The instrument pictured (below) is described as a Mercier's duplicator in Joseph Bryant's Operative Surgery 1899. It can be used for removing wires, catheters and bougies.
It is designed to bend a piece of catheter or a soft wire in two so it can be withdrawn more safely, firmly grasped in the hook. Click on the image for a full-screen version, or here to vew the working end of the instrument.
The instrument pictured below is very similar to a Reliquet's urethral lithotrite, again potentially useful for removing foreign bodies as well as stones. Although not exactly the same, a similar instrument can be seen in the Tiemann catalogue of 1879. Click on the image for a full-screen version, or here to vew the working end of the instrument.
Perhaps a more acurate picture is in Joseph Bryant's Operative Surgery from 1899, where this instrument is described as "Old Pattern of Urethral Lithotrite": the catalogue page is reproduced below.
This is a fine display of instruments used for removing foreign bodies, and includes loops of wire and silkworm gut lassos. Many are dual-purpose, useful for removing stone fragments or foreign bodies. No telescopes are displayed in this instrument set which predates the widespread use of visual endoscopic removal.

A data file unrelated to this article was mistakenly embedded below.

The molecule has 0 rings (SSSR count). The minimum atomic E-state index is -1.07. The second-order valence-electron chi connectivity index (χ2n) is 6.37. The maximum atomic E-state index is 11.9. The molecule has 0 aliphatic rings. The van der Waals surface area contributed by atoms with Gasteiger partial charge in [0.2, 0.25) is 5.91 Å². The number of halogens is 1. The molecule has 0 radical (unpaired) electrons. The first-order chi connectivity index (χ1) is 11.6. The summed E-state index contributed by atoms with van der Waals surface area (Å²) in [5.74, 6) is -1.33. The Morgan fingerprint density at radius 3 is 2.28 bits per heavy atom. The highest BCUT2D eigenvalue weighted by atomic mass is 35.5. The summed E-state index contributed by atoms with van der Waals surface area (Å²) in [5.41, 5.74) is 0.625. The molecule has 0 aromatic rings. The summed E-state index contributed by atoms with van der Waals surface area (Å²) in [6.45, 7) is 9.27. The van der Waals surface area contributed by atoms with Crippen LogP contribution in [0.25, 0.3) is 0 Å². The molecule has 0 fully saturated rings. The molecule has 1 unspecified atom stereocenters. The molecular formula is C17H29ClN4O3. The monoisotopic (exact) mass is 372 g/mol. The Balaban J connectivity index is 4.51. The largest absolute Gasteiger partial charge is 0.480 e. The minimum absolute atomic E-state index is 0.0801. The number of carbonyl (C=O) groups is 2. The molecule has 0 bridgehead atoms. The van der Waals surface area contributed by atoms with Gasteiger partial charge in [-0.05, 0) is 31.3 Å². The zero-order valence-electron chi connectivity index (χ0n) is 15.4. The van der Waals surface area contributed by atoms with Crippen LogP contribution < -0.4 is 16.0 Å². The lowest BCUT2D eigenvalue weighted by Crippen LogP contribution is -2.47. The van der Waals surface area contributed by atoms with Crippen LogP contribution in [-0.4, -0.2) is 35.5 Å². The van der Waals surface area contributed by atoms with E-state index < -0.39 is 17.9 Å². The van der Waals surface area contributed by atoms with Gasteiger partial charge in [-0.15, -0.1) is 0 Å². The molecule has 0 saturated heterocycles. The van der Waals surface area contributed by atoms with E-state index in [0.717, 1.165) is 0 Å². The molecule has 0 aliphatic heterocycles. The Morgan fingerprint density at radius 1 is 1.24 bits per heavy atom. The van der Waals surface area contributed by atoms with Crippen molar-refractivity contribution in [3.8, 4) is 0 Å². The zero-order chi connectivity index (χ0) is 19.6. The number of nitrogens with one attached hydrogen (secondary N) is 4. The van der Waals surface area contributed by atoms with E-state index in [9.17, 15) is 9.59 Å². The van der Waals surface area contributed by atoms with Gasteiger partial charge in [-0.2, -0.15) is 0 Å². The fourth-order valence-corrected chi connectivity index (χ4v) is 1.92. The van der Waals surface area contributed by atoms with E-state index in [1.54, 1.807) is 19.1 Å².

The final image is an illustration of a Canny Ryall lithotrite (Operative Cystoscopy - Canny Ryall 1925) being used to remove a hairpin encrusted with stone under direct vision.
And finally ... in the words of Prof John Blandy (1976)
" The antiques which have been removed from bladders at one time or another would fill a sizable museum ... "
BAUS is very grateful to the EAU History Office for the use of these images from their collection. Please also visit their European Museum of Urology to see more instruments from their extensive collection
← Back to Instruments & Equipment Room